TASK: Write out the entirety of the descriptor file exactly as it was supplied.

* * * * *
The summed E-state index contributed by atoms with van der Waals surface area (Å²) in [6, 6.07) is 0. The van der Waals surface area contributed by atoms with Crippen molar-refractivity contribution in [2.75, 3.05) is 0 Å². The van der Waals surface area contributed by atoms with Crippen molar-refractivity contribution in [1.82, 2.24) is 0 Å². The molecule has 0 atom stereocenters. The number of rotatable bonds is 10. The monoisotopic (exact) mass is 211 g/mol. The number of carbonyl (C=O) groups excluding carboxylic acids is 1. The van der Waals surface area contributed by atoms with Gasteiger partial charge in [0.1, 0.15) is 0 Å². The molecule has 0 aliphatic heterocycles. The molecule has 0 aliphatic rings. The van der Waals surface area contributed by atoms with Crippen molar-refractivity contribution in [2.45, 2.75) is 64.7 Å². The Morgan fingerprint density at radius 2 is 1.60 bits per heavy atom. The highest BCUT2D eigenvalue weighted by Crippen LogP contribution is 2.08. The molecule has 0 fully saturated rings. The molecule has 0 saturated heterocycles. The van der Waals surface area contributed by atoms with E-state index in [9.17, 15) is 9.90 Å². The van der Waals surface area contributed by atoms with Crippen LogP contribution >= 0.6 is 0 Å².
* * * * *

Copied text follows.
The summed E-state index contributed by atoms with van der Waals surface area (Å²) in [6, 6.07) is 0. The van der Waals surface area contributed by atoms with Crippen molar-refractivity contribution in [2.75, 3.05) is 0 Å². The van der Waals surface area contributed by atoms with Crippen molar-refractivity contribution in [1.82, 2.24) is 0 Å². The molecule has 0 atom stereocenters. The number of rotatable bonds is 10. The monoisotopic (exact) mass is 211 g/mol. The number of carbonyl (C=O) groups excluding carboxylic acids is 1. The van der Waals surface area contributed by atoms with Gasteiger partial charge in [0.1, 0.15) is 0 Å². The molecule has 0 aliphatic heterocycles. The molecule has 0 aliphatic rings. The van der Waals surface area contributed by atoms with Crippen molar-refractivity contribution in [2.45, 2.75) is 64.7 Å². The Morgan fingerprint density at radius 2 is 1.60 bits per heavy atom. The highest BCUT2D eigenvalue weighted by Crippen LogP contribution is 2.08. The molecule has 0 fully saturated rings. The molecule has 0 saturated heterocycles. The van der Waals surface area contributed by atoms with E-state index in [9.17, 15) is 9.90 Å². The van der Waals surface area contributed by atoms with Crippen LogP contribution >= 0.6 is 0 Å².